Nights out

By bogotapost June 29, 2015

Bogota nights outIn our newest column we will take a look at some of the great places for nights out that the city has to offer, from vegetarian restaurants and art galleries to theatres, fast food joints and salsa venues

This time, María Alejandra shares some of her favourite nights out, whether you’re looking for traditional Colombian vibes, an all-night party or a touch of live music.

Vallenato mood

If you feel like knocking back some guaritos and singing from the depths of your soul about someone breaking your heart, a dose of vallenato is just what you need! The beats of the Caribbean, along with the inevitable touch of romanticism, can be found in a number of spots around the city. The most well known is Matildelina, in the Zona T (Calle 81 #11-34), which is a little pricey but constantly draws the biggest live acts, while offering traditional Colombian picadas. Also in the same area is El Rincón de Rafael Ricardo on Calle 85 #14-55. In Galerias, Villanueva Cuna de Acordeones (Carrera 27 #52-66) is a good bet for all your vallenato needs.

Bogota nights out, Matildelina

Felipe Pelaez on stage at Matildelina. Photo:

Cocktail night

If your job is not what you’d hoped for and your boss is just a nightmare, nothing beats unwinding over a cheeky gin and tonic. Even if you love your job – and your boss – nothing beats a cheeky gin and tonic. The best place to find one is Apache, with great views of the city from the terrace of the Click Clack hotel (Carrera 11 #93-77) or the B.O.G Hotel (Carrera 11 #86-74). If you need something stronger, visit Pravda in the Zona T (Carrera 12a #83-10) for the best Martinis in the area. With locations in Usaquen (Calle 119b #6a-07) and the Zona Rosa (Carrera 13 #83-83), Yumi Yumi offers fresh and allegedly healthy cocktails and sandwiches.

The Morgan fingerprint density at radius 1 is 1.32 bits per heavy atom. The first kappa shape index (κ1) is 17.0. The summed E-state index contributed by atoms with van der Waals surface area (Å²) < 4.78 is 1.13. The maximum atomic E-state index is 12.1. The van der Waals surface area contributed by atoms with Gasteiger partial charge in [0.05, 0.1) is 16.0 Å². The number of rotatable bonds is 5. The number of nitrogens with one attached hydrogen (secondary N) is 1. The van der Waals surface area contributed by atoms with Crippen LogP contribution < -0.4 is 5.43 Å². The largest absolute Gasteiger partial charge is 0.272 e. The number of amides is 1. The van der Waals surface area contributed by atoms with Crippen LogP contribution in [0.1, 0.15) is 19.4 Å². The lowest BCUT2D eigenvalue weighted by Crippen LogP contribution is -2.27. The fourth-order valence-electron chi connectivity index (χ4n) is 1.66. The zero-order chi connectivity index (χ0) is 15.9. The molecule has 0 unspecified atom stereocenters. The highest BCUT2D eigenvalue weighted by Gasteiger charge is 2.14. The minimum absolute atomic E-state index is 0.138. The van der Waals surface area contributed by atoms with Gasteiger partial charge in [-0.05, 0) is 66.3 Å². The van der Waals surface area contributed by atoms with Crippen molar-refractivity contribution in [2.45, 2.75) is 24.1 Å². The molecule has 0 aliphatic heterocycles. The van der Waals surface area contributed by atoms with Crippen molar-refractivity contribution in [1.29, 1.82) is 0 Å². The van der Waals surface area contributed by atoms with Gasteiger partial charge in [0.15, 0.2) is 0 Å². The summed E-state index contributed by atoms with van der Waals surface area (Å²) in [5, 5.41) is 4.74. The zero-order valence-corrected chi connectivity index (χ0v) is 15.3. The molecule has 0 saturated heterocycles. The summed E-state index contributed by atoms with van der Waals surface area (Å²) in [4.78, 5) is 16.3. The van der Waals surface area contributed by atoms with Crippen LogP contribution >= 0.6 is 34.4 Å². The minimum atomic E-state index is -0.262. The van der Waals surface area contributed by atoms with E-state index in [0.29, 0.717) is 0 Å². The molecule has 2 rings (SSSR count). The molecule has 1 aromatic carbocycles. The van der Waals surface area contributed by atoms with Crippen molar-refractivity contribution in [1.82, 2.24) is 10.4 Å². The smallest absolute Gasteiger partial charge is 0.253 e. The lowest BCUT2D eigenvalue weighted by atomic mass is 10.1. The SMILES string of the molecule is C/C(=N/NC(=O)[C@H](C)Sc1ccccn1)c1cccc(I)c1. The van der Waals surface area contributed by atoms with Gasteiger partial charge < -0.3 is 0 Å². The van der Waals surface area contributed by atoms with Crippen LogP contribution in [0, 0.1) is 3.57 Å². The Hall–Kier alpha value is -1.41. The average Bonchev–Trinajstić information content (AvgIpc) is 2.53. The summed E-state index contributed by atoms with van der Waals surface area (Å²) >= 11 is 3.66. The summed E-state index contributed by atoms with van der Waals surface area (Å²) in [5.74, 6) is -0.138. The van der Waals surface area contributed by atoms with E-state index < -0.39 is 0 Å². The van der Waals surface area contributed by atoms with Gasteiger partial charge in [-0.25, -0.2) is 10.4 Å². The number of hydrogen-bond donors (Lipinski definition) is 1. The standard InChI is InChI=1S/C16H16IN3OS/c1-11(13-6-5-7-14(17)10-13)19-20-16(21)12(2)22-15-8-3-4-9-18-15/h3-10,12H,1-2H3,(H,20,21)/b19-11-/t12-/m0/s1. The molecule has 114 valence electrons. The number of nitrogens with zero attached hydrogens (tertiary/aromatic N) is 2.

Feel the techno
Bogota nights out, BAUM

The main room in BAUM

Got the energy and the attitude to dance ‘til sunrise? Looking for those nights out charged with electronic beats? Try Octava (Carrera 8 #63–41) in Chapinero or the slightly pretentious, but beautiful-people-filled, El Coq (Calle 84bis #14-02). With its monumental sound system and regular nights featuring some top international DJs, Billares Londres (Carrera 7 #21-94), located in the centre, is a great option. However, if you want to see the sun come up, try Baum (Calle 33 #6-24), which keeps its doors open until 8am or Radio Berlin (Carrera 6 #26-57), one of the city’s other all-night venues that offers a small, sweaty underground space with probably the best electronic music in the city – for those insane nights out.

De Todito

To consider yourself truly Latino you have to show off your best moves on the dance floor, from merengue to reggaeton, including a bit of champeta and salsa too. For a bit of everything, the city’s institution Andres Carne de Res (one in Zona T and the original one in Chia) offers a good, if rather overpriced, option, while Gaira (Carrera 13 #96-11), Carlos Vives’ restaurant/bar serves up delicious food and a variety of South American beats. El Titico (Calle 64 #13-35) is a good spot for a bit of salsa, while those who might be looking for reggaeton should head to the heights of El Fabuloso (Calle 85 #14-05, piso 7).

Live Music

Bogota nights out, Latino PowerThere’s plenty of live music running through the city, so keep your finger on the pulse (and be sure to check out our Listings!) to find the best in jazz, rock, Colombian music and everything in between. El Sitio (Carrera 11a #93b-12) is a good place for a nice meal, with a variety of bands every night. However, if your thing is jazz music, head straight to Cuban Jazz Café (Carrera 7 #12a-36). For all you 80s children looking for some classic rock, Smoking Molly (Calle 29bis #5-74) has a great atmosphere and plenty of classic tunes. Latino Power (Calle 58 #13-88) offers great music in an unpretentious and cheap venue, as does Matik Matik (Carrera 11 #67-20), while Casa 9-69 (Carrera 9 #69-07) has great food and regular music, mainly showcasing the best in local talent.

By María Alejandra Jaramillo